Ice Caps and Glaciers Contend for Biggest Loser Award
There are few things on Earth that have undergone a more dramatic weight loss than the world's ice caps and glaciers. According to a recent study, they have lost about 150 billion tons per year from 2003 to 2010. Such a large quantity of ice has translated to a 0.4 millimeter rise in sea levels each year. At this rate, it will take 2,500 years for sea levels to rise one meter. However, indications point towards accelerated ice loss in the future. Plus, if including ice lost from the major land-based ice sheets, sea level rise is much worse.
Loss of ice from the fringes of Greenland and Antarctica contributed an additional 80 billion tons. Altogether, the researchers estimate that sea level rise, caused by loss of all ice on Earth between 2003 and 2010, is equivalent to adding 8 times the volume of Lake Erie into the oceans.
The research was conducted by a team at the University of Colorado-Bouler. They used data from the twin Gravity Recovery and Climate Experiment (GRACE) satellites, a joint project between NASA and scientists in Germany. These satellites circle the globe in tandem 16 times per day, sensing even the slightest variation in the planet's mass and gravitational pull.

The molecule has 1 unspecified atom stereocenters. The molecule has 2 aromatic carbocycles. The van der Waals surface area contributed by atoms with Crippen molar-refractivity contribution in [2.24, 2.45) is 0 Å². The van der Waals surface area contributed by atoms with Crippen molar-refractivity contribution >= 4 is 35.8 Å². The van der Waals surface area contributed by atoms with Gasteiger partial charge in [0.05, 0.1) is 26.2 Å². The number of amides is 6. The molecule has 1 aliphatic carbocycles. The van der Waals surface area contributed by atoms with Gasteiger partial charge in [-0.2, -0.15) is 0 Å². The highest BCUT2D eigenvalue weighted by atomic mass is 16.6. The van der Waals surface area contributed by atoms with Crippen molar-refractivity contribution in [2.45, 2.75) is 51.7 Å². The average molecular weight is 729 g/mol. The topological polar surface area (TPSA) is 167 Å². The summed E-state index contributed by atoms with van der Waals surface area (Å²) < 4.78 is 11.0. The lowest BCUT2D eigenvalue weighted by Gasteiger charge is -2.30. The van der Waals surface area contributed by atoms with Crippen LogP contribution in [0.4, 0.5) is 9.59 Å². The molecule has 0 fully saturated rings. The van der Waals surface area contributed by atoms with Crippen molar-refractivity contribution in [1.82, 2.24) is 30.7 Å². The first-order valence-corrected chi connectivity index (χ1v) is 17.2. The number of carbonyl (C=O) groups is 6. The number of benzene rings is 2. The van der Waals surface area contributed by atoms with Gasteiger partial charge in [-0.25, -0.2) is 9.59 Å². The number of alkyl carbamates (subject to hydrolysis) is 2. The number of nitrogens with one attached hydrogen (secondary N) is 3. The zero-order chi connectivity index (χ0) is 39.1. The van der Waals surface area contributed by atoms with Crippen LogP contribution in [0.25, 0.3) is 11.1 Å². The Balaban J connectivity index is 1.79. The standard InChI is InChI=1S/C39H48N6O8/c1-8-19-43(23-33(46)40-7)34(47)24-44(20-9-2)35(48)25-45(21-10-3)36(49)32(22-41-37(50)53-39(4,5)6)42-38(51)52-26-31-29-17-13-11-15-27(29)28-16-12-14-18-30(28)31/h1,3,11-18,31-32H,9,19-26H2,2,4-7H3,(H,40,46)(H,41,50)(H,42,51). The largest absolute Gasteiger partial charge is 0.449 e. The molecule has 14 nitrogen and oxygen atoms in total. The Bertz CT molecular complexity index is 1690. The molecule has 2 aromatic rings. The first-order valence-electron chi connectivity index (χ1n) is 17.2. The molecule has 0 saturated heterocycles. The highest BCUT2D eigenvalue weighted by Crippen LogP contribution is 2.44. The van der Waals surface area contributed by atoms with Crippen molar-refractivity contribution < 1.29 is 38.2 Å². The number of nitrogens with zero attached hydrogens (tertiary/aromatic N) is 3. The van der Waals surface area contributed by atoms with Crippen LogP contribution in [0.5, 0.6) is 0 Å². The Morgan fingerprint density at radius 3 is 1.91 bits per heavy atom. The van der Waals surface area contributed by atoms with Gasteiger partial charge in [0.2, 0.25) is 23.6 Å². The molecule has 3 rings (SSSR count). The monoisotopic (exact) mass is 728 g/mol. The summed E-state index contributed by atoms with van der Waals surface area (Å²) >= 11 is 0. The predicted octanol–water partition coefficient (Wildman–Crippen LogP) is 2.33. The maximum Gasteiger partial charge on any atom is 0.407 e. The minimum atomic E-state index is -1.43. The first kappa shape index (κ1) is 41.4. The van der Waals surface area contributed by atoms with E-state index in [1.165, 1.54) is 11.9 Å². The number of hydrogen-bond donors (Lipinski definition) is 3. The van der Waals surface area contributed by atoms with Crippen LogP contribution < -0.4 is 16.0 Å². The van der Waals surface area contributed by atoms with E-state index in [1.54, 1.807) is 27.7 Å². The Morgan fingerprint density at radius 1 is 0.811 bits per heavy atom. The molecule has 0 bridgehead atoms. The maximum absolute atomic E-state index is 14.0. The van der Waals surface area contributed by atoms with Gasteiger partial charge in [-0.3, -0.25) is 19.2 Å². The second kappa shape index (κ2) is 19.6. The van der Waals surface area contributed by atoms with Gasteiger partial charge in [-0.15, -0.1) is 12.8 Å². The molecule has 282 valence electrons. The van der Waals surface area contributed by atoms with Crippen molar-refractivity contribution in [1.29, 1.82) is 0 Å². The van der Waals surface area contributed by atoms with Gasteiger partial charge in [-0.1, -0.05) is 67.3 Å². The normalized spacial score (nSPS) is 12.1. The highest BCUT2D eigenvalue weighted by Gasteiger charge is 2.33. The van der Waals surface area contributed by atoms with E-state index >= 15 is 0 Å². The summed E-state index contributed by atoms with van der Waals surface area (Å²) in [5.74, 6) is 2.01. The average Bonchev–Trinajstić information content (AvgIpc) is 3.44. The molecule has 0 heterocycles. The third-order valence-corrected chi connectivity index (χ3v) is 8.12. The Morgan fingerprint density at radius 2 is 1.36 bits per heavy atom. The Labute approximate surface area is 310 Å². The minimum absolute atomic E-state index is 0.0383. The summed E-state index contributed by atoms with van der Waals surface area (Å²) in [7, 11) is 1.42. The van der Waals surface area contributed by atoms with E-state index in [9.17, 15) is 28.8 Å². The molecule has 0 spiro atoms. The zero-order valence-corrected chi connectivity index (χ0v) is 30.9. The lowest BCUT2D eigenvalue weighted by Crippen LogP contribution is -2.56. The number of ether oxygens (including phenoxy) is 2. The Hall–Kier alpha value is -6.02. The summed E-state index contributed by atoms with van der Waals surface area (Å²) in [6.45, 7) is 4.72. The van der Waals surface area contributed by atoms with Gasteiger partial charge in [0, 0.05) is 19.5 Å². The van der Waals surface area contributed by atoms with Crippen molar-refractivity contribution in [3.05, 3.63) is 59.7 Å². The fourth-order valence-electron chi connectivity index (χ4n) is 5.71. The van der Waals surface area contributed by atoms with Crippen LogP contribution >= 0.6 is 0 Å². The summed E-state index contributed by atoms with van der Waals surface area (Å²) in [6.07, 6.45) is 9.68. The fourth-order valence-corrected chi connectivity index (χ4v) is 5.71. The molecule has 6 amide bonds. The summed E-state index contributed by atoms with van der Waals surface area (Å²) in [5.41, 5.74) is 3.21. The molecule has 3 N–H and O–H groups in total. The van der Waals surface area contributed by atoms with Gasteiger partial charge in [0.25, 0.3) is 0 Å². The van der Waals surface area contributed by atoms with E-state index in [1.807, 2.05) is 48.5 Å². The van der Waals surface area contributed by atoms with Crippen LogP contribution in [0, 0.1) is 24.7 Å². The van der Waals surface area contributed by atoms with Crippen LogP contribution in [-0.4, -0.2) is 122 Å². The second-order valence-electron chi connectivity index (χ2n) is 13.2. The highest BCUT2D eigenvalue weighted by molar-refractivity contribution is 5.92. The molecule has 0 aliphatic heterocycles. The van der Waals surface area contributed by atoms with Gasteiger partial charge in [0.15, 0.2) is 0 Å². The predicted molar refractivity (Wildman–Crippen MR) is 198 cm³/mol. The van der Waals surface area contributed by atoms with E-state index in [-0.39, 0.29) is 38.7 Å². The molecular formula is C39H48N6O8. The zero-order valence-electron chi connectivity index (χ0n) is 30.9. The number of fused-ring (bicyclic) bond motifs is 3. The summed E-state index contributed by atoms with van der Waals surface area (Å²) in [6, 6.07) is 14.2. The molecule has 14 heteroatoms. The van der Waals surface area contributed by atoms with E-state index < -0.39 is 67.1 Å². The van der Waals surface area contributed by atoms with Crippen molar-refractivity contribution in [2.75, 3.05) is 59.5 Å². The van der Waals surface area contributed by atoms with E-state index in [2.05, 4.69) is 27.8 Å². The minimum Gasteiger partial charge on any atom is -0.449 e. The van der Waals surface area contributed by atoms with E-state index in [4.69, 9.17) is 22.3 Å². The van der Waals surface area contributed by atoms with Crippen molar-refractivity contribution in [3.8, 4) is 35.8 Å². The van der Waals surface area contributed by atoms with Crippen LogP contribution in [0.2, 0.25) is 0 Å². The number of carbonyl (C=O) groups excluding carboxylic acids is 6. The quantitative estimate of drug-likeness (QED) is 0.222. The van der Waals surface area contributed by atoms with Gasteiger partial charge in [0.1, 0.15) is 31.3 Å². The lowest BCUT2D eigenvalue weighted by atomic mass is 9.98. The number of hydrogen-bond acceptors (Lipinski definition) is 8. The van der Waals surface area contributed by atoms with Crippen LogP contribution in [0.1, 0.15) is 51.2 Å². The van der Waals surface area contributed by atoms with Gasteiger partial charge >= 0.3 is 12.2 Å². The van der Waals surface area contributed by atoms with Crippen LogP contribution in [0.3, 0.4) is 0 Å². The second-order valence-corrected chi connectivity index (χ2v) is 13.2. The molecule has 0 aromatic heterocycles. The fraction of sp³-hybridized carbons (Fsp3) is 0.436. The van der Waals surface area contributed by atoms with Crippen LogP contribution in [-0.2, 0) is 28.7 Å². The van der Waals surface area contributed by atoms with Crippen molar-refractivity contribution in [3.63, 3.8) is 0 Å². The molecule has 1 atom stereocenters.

"This is the first time anyone has looked at all of the mass loss from all of Earth's glaciers and ice caps with GRACE," said CU-Boulder physics Professor John Wahr. "The Earth is losing an incredible amount of ice to the oceans annually, and these new results will help us answer important questions in terms of both sea rise and how the planet's cold regions are responding to global change."
Total ice loss on Earth from 2003 to 2010 was calculated at about 1,000 cubic miles. To put that in context, Wahr explains that this amount "would cover the entire United States in about 1 and one-half feet of water."
Data from the GRACE satellites show that sea level rose 12 millimeters (1.5 inches) from 2003 to 2010. This rise is partly caused by ice loss. The other major factor is expansion due to rising water temperatures. The water expansion component is believed to be roughly equal to the ice melt component.
"One big question is how sea level rise is going to change in this century," said co-author, Professor Tad Pfeffer. "If we could understand the physics more completely and perfect numerical models to simulate all of the processes controlling sea level -- especially glacier and ice sheet changes -- we would have a much better means to make predictions. But we are not quite there yet."
The study was published in the journal, Nature.
Ice Melting image via Shutterstock